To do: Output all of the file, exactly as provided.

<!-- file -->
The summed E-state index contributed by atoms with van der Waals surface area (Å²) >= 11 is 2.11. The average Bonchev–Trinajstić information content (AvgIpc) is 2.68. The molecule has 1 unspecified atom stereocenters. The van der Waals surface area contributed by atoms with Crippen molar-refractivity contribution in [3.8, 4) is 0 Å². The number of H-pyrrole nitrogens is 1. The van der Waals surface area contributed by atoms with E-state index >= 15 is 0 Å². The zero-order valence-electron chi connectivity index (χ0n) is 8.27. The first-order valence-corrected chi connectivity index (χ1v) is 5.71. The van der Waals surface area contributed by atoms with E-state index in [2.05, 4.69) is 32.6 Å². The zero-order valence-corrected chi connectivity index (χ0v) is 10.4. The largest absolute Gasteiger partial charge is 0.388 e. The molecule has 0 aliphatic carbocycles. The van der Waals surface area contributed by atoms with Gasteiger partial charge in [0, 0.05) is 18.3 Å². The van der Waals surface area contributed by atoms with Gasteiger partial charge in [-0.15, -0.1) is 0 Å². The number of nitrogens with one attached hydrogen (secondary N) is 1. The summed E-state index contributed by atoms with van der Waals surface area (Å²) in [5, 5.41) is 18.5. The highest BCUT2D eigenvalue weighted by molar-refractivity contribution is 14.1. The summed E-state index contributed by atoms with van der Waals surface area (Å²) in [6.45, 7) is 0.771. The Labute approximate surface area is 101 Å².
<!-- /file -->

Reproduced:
The summed E-state index contributed by atoms with van der Waals surface area (Å²) >= 11 is 2.11. The average Bonchev–Trinajstić information content (AvgIpc) is 2.68. The molecule has 1 unspecified atom stereocenters. The van der Waals surface area contributed by atoms with Crippen molar-refractivity contribution in [3.8, 4) is 0 Å². The number of H-pyrrole nitrogens is 1. The van der Waals surface area contributed by atoms with E-state index >= 15 is 0 Å². The zero-order valence-electron chi connectivity index (χ0n) is 8.27. The first-order valence-corrected chi connectivity index (χ1v) is 5.71. The van der Waals surface area contributed by atoms with E-state index in [2.05, 4.69) is 32.6 Å². The zero-order valence-corrected chi connectivity index (χ0v) is 10.4. The largest absolute Gasteiger partial charge is 0.388 e. The molecule has 0 aliphatic carbocycles. The van der Waals surface area contributed by atoms with Gasteiger partial charge in [0, 0.05) is 18.3 Å². The van der Waals surface area contributed by atoms with Gasteiger partial charge in [-0.15, -0.1) is 0 Å². The number of nitrogens with one attached hydrogen (secondary N) is 1. The summed E-state index contributed by atoms with van der Waals surface area (Å²) in [5, 5.41) is 18.5. The highest BCUT2D eigenvalue weighted by molar-refractivity contribution is 14.1. The summed E-state index contributed by atoms with van der Waals surface area (Å²) in [6.45, 7) is 0.771. The Labute approximate surface area is 101 Å².